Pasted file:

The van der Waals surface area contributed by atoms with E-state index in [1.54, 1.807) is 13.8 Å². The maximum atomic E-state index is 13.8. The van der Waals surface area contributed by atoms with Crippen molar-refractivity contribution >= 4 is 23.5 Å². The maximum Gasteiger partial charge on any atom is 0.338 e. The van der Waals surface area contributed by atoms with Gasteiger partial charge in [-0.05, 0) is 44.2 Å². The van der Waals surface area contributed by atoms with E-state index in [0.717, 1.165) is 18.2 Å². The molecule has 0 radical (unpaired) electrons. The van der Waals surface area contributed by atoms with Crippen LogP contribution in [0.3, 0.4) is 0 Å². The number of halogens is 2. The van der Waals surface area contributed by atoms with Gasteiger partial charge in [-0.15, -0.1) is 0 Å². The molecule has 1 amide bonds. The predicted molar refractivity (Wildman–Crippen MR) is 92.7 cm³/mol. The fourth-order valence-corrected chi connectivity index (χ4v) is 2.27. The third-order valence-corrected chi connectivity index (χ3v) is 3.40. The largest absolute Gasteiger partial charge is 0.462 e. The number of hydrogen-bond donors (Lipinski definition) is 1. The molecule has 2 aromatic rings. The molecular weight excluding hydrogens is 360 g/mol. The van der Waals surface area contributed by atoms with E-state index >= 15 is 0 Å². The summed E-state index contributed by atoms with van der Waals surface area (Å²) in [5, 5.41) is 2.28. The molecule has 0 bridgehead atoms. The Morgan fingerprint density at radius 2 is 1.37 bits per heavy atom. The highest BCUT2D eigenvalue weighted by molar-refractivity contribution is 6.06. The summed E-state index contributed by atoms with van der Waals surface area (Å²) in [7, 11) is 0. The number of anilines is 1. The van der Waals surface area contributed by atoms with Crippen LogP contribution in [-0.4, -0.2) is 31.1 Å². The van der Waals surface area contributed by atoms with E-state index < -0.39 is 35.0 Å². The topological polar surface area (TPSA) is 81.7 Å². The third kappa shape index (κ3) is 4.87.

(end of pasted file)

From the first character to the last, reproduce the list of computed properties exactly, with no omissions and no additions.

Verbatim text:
The van der Waals surface area contributed by atoms with E-state index in [1.54, 1.807) is 13.8 Å². The maximum atomic E-state index is 13.8. The van der Waals surface area contributed by atoms with Crippen molar-refractivity contribution >= 4 is 23.5 Å². The maximum Gasteiger partial charge on any atom is 0.338 e. The van der Waals surface area contributed by atoms with Gasteiger partial charge in [-0.05, 0) is 44.2 Å². The van der Waals surface area contributed by atoms with E-state index in [0.717, 1.165) is 18.2 Å². The molecule has 0 radical (unpaired) electrons. The van der Waals surface area contributed by atoms with Crippen LogP contribution in [0.3, 0.4) is 0 Å². The number of halogens is 2. The van der Waals surface area contributed by atoms with Gasteiger partial charge in [-0.15, -0.1) is 0 Å². The molecule has 1 amide bonds. The predicted molar refractivity (Wildman–Crippen MR) is 92.7 cm³/mol. The fourth-order valence-corrected chi connectivity index (χ4v) is 2.27. The third-order valence-corrected chi connectivity index (χ3v) is 3.40. The largest absolute Gasteiger partial charge is 0.462 e. The number of hydrogen-bond donors (Lipinski definition) is 1. The molecule has 2 aromatic rings. The molecular weight excluding hydrogens is 360 g/mol. The van der Waals surface area contributed by atoms with E-state index >= 15 is 0 Å². The summed E-state index contributed by atoms with van der Waals surface area (Å²) in [5, 5.41) is 2.28. The molecule has 0 bridgehead atoms. The Morgan fingerprint density at radius 2 is 1.37 bits per heavy atom. The highest BCUT2D eigenvalue weighted by molar-refractivity contribution is 6.06. The summed E-state index contributed by atoms with van der Waals surface area (Å²) in [7, 11) is 0. The number of anilines is 1. The van der Waals surface area contributed by atoms with Crippen LogP contribution in [-0.4, -0.2) is 31.1 Å². The van der Waals surface area contributed by atoms with E-state index < -0.39 is 35.0 Å². The topological polar surface area (TPSA) is 81.7 Å². The third kappa shape index (κ3) is 4.87.